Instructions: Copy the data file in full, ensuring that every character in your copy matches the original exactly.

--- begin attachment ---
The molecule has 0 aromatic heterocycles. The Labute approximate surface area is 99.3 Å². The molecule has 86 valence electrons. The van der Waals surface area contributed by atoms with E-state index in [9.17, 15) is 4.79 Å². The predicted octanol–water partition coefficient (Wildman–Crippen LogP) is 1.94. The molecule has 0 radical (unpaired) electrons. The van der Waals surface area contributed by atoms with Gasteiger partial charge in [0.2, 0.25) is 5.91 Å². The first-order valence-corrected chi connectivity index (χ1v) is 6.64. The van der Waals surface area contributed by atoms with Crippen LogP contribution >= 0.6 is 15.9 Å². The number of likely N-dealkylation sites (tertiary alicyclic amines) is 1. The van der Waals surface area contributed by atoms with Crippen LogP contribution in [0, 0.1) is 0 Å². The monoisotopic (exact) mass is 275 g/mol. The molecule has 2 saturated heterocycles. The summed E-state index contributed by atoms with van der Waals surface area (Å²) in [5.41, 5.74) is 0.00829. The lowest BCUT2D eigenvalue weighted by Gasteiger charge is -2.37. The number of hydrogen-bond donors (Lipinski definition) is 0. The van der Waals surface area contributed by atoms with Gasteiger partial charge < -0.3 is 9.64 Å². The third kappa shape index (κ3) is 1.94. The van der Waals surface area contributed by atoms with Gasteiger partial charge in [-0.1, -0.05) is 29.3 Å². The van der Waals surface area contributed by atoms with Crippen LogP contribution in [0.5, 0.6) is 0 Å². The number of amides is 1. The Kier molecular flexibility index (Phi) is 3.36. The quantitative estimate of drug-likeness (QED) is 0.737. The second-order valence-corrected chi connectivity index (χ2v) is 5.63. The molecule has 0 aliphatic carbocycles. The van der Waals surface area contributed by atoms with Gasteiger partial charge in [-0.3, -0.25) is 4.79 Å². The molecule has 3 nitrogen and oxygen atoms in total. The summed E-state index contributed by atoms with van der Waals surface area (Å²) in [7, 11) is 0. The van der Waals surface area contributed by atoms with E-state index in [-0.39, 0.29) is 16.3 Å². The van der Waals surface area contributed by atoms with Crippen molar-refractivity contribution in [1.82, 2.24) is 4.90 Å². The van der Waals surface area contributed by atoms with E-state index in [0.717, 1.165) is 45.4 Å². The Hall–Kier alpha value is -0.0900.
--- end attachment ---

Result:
The molecule has 0 aromatic heterocycles. The Labute approximate surface area is 99.3 Å². The molecule has 86 valence electrons. The van der Waals surface area contributed by atoms with E-state index in [9.17, 15) is 4.79 Å². The predicted octanol–water partition coefficient (Wildman–Crippen LogP) is 1.94. The molecule has 0 radical (unpaired) electrons. The van der Waals surface area contributed by atoms with Gasteiger partial charge in [0.2, 0.25) is 5.91 Å². The first-order valence-corrected chi connectivity index (χ1v) is 6.64. The van der Waals surface area contributed by atoms with Crippen LogP contribution >= 0.6 is 15.9 Å². The number of likely N-dealkylation sites (tertiary alicyclic amines) is 1. The van der Waals surface area contributed by atoms with Crippen LogP contribution in [0, 0.1) is 0 Å². The monoisotopic (exact) mass is 275 g/mol. The molecule has 2 saturated heterocycles. The summed E-state index contributed by atoms with van der Waals surface area (Å²) in [5.41, 5.74) is 0.00829. The lowest BCUT2D eigenvalue weighted by Gasteiger charge is -2.37. The number of hydrogen-bond donors (Lipinski definition) is 0. The van der Waals surface area contributed by atoms with Gasteiger partial charge < -0.3 is 9.64 Å². The third kappa shape index (κ3) is 1.94. The van der Waals surface area contributed by atoms with Gasteiger partial charge in [-0.1, -0.05) is 29.3 Å². The van der Waals surface area contributed by atoms with Crippen LogP contribution in [0.5, 0.6) is 0 Å². The number of amides is 1. The Kier molecular flexibility index (Phi) is 3.36. The quantitative estimate of drug-likeness (QED) is 0.737. The second-order valence-corrected chi connectivity index (χ2v) is 5.63. The molecule has 0 aliphatic carbocycles. The van der Waals surface area contributed by atoms with Gasteiger partial charge in [-0.3, -0.25) is 4.79 Å². The molecule has 3 nitrogen and oxygen atoms in total. The summed E-state index contributed by atoms with van der Waals surface area (Å²) in [7, 11) is 0. The van der Waals surface area contributed by atoms with E-state index in [-0.39, 0.29) is 16.3 Å². The van der Waals surface area contributed by atoms with Crippen molar-refractivity contribution in [1.82, 2.24) is 4.90 Å². The van der Waals surface area contributed by atoms with E-state index in [0.717, 1.165) is 45.4 Å². The Hall–Kier alpha value is -0.0900.